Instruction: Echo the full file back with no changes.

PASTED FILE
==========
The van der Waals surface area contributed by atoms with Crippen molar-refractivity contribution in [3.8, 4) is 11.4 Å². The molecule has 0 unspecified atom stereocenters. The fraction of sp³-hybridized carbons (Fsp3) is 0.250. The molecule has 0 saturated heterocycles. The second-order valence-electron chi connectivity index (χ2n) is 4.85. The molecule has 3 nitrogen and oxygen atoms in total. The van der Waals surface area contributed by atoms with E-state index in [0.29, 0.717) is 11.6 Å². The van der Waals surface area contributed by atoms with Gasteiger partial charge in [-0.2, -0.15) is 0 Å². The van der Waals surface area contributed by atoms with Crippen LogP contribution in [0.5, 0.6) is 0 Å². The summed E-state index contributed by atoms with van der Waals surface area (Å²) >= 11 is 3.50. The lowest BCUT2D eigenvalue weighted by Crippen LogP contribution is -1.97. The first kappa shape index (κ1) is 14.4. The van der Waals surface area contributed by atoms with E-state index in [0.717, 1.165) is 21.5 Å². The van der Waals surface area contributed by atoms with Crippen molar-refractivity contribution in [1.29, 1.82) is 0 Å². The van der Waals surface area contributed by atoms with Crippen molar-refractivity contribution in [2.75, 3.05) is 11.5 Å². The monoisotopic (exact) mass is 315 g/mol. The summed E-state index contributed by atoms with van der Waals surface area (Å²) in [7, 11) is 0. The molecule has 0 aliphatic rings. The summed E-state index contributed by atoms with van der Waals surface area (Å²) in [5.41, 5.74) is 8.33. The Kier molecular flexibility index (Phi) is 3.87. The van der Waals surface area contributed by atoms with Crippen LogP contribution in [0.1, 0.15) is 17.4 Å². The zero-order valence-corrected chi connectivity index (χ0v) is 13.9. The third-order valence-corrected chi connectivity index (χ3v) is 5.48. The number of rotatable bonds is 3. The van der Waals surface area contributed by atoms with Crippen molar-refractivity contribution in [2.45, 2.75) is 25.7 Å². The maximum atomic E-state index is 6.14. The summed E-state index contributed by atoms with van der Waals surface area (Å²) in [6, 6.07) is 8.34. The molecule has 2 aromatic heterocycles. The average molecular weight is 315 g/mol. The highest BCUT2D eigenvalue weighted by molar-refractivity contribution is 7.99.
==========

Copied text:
The van der Waals surface area contributed by atoms with Crippen molar-refractivity contribution in [3.8, 4) is 11.4 Å². The molecule has 0 unspecified atom stereocenters. The fraction of sp³-hybridized carbons (Fsp3) is 0.250. The molecule has 0 saturated heterocycles. The second-order valence-electron chi connectivity index (χ2n) is 4.85. The molecule has 3 nitrogen and oxygen atoms in total. The van der Waals surface area contributed by atoms with E-state index in [0.29, 0.717) is 11.6 Å². The van der Waals surface area contributed by atoms with Gasteiger partial charge in [-0.2, -0.15) is 0 Å². The van der Waals surface area contributed by atoms with Crippen LogP contribution in [0.5, 0.6) is 0 Å². The summed E-state index contributed by atoms with van der Waals surface area (Å²) >= 11 is 3.50. The lowest BCUT2D eigenvalue weighted by Crippen LogP contribution is -1.97. The first kappa shape index (κ1) is 14.4. The van der Waals surface area contributed by atoms with E-state index in [0.717, 1.165) is 21.5 Å². The van der Waals surface area contributed by atoms with Crippen molar-refractivity contribution in [1.29, 1.82) is 0 Å². The van der Waals surface area contributed by atoms with Crippen molar-refractivity contribution in [2.75, 3.05) is 11.5 Å². The monoisotopic (exact) mass is 315 g/mol. The summed E-state index contributed by atoms with van der Waals surface area (Å²) in [7, 11) is 0. The molecule has 0 aliphatic rings. The summed E-state index contributed by atoms with van der Waals surface area (Å²) in [5.41, 5.74) is 8.33. The Kier molecular flexibility index (Phi) is 3.87. The van der Waals surface area contributed by atoms with Crippen LogP contribution in [0.1, 0.15) is 17.4 Å². The zero-order valence-corrected chi connectivity index (χ0v) is 13.9. The third-order valence-corrected chi connectivity index (χ3v) is 5.48. The number of rotatable bonds is 3. The van der Waals surface area contributed by atoms with Crippen molar-refractivity contribution in [2.45, 2.75) is 25.7 Å². The maximum atomic E-state index is 6.14. The summed E-state index contributed by atoms with van der Waals surface area (Å²) in [6, 6.07) is 8.34. The molecule has 2 aromatic heterocycles. The average molecular weight is 315 g/mol. The highest BCUT2D eigenvalue weighted by molar-refractivity contribution is 7.99.